My generation has unfair advantages over previous ones. I grew up in a world that went through rapid digitization—the first to have access to unlimited (and free) information. As a result, we grew up significantly more savvy about technology than our parents (I'm not sure future generations will be the same).
- The Library of Alexandria had roughly 300,000 books. So if you're motivated and willing to break a few copyright laws, you can download 3,000,000 books for free and store them in your pocket.
- Coding is leverage. You can encode your work and endlessly replicate it. We didn't have to write assembly language, worry about hardware compatibility, or build undifferentiated primitives like window managers.
- The vast majority of content is digitized. Previous generations might have had the internet, but we were the first to grow up with endless information.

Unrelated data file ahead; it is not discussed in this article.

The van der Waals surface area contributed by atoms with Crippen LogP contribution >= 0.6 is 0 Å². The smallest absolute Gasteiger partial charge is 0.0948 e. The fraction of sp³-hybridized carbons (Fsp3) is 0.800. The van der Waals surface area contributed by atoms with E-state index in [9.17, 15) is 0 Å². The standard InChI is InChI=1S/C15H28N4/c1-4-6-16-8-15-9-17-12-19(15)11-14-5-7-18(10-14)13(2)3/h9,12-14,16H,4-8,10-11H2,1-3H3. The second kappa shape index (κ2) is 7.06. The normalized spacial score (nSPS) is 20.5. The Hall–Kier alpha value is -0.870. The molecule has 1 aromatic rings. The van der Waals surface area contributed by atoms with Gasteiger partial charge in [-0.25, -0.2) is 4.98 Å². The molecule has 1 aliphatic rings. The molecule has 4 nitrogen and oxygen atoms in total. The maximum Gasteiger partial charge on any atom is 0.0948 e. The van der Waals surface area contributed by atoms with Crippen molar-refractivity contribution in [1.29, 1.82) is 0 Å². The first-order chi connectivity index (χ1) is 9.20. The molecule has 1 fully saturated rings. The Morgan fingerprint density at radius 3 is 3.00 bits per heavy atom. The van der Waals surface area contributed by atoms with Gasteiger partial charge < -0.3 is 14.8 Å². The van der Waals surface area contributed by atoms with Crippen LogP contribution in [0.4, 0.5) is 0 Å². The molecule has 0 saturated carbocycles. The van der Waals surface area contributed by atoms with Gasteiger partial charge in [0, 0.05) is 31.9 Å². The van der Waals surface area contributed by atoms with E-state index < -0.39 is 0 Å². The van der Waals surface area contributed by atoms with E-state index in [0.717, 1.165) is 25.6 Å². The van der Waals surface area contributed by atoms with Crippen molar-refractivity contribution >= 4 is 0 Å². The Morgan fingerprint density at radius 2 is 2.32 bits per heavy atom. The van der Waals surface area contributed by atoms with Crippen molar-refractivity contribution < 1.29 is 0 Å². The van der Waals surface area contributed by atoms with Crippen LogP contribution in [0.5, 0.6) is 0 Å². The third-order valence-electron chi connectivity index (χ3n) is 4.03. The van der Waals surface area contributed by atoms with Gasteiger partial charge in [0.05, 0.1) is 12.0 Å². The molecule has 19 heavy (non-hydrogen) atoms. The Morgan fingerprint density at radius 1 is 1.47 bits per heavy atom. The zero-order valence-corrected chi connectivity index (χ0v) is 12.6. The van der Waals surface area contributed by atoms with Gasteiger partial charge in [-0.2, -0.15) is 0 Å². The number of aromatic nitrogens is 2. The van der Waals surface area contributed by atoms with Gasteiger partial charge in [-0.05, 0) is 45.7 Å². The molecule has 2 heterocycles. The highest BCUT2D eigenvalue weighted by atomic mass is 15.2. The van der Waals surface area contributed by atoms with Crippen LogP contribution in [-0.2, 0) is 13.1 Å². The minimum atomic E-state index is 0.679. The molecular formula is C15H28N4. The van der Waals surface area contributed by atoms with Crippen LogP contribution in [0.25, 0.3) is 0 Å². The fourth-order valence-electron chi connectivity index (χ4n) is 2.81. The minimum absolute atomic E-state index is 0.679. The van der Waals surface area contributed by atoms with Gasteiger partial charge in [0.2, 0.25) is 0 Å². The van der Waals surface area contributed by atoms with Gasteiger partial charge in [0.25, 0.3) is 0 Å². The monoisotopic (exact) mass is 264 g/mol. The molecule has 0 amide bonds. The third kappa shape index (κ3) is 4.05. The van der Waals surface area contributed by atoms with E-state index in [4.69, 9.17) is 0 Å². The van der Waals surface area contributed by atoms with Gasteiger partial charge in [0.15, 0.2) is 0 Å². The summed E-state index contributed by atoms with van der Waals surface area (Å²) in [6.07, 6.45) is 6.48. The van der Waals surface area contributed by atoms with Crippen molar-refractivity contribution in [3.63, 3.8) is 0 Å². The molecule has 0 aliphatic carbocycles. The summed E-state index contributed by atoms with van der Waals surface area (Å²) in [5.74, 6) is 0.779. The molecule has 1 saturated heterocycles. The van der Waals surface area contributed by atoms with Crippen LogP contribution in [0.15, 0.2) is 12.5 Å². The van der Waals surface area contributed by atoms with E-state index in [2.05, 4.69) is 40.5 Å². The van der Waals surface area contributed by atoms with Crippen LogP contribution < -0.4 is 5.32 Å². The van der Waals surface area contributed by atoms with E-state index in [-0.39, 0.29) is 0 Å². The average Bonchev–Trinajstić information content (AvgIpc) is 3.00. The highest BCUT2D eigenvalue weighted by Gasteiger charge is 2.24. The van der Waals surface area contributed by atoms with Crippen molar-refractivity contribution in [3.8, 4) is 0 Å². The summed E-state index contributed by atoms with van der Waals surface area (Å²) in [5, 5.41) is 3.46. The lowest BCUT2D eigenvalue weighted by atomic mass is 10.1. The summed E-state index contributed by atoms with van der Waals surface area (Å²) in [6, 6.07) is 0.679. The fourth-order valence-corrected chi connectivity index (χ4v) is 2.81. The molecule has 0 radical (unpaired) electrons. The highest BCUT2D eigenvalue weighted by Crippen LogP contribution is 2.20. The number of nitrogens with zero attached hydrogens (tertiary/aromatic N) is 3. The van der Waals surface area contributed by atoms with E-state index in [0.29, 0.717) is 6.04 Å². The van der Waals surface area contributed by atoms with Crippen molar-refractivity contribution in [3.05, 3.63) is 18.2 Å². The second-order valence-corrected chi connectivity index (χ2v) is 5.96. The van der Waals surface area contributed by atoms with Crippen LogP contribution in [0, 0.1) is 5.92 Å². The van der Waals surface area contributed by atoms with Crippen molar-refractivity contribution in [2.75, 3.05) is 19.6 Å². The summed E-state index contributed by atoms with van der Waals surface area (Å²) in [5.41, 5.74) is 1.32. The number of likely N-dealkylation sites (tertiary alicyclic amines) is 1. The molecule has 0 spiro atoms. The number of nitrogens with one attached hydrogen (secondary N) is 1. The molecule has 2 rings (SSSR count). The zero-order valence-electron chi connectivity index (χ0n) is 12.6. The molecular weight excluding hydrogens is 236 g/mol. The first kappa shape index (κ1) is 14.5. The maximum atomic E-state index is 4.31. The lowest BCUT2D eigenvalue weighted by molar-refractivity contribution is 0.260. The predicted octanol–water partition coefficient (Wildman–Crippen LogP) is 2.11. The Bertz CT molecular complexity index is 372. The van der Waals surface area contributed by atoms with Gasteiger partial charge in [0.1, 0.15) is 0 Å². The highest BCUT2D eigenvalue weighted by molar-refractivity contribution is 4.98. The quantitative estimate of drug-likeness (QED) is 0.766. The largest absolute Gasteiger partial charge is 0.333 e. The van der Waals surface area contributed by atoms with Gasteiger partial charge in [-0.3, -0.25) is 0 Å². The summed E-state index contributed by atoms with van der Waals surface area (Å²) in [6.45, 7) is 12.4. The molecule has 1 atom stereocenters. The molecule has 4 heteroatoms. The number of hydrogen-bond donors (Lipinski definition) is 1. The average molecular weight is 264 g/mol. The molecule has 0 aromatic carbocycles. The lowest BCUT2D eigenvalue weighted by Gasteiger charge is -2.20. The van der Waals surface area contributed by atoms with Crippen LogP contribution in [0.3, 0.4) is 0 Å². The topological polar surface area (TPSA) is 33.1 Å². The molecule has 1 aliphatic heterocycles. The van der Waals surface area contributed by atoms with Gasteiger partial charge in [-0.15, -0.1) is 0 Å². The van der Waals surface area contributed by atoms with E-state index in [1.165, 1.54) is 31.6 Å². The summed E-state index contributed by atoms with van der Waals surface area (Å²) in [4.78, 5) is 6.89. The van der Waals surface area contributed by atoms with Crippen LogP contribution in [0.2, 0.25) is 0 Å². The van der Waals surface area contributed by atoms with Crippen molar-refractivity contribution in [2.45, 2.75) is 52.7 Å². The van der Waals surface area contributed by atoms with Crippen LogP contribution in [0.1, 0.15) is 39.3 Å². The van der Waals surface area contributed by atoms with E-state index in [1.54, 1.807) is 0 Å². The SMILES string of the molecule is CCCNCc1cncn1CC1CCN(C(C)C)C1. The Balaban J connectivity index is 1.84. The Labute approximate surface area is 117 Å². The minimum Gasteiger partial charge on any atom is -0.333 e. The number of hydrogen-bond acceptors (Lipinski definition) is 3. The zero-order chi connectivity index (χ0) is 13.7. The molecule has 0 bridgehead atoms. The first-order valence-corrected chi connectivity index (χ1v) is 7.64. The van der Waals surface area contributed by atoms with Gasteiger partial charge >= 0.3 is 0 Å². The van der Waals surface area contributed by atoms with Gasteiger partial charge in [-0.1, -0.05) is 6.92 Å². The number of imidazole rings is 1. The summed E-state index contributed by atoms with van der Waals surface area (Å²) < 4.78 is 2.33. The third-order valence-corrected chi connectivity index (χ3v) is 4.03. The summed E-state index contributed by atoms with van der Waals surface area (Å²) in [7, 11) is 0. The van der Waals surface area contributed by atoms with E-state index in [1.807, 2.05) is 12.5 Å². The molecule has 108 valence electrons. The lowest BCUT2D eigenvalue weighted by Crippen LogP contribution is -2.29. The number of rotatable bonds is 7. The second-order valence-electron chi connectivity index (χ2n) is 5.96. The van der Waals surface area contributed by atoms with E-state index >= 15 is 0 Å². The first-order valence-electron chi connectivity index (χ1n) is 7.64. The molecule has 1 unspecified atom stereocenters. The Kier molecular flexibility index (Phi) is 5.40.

- Growing up in a period of extreme access to education (I started college the year of peak college enrollment in the U.S. It was not impacted by any global pandemics.
- It's just the start, but AI-augmented tooling gives programmers unfair advantages. Of course, AI will help other professions in the future, but coding is already 10x faster with AI.
- Digital natives. One way to define millennials — is the only generation to be on Facebook before their parents.
Of course, it would be short-sighted and pessimistic to think future generations won't have their own unfair advantages. Maybe the children who grew up looking at iPads and innately using touchscreen gestures will have some advantages with new technology.